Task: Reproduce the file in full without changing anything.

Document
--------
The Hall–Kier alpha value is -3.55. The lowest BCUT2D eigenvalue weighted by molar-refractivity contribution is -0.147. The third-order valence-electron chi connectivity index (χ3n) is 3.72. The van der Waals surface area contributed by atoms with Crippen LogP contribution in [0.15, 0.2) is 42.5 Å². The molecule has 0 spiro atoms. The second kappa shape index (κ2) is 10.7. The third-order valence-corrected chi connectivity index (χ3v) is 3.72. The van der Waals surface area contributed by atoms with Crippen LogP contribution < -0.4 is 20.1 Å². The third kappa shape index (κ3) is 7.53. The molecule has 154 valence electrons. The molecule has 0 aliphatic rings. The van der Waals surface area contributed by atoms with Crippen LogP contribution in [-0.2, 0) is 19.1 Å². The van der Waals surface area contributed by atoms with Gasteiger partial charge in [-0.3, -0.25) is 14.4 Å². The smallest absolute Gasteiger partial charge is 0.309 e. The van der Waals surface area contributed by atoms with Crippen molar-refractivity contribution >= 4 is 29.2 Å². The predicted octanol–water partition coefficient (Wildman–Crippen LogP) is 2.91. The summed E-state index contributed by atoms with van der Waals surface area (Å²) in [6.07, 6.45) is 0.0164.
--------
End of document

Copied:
The Hall–Kier alpha value is -3.55. The lowest BCUT2D eigenvalue weighted by molar-refractivity contribution is -0.147. The third-order valence-electron chi connectivity index (χ3n) is 3.72. The van der Waals surface area contributed by atoms with Crippen LogP contribution in [0.15, 0.2) is 42.5 Å². The molecule has 0 spiro atoms. The second kappa shape index (κ2) is 10.7. The third-order valence-corrected chi connectivity index (χ3v) is 3.72. The van der Waals surface area contributed by atoms with Crippen LogP contribution < -0.4 is 20.1 Å². The third kappa shape index (κ3) is 7.53. The molecule has 154 valence electrons. The molecule has 0 aliphatic rings. The van der Waals surface area contributed by atoms with Crippen LogP contribution in [-0.2, 0) is 19.1 Å². The van der Waals surface area contributed by atoms with Gasteiger partial charge in [-0.3, -0.25) is 14.4 Å². The smallest absolute Gasteiger partial charge is 0.309 e. The van der Waals surface area contributed by atoms with Crippen molar-refractivity contribution >= 4 is 29.2 Å². The predicted octanol–water partition coefficient (Wildman–Crippen LogP) is 2.91. The summed E-state index contributed by atoms with van der Waals surface area (Å²) in [6.07, 6.45) is 0.0164.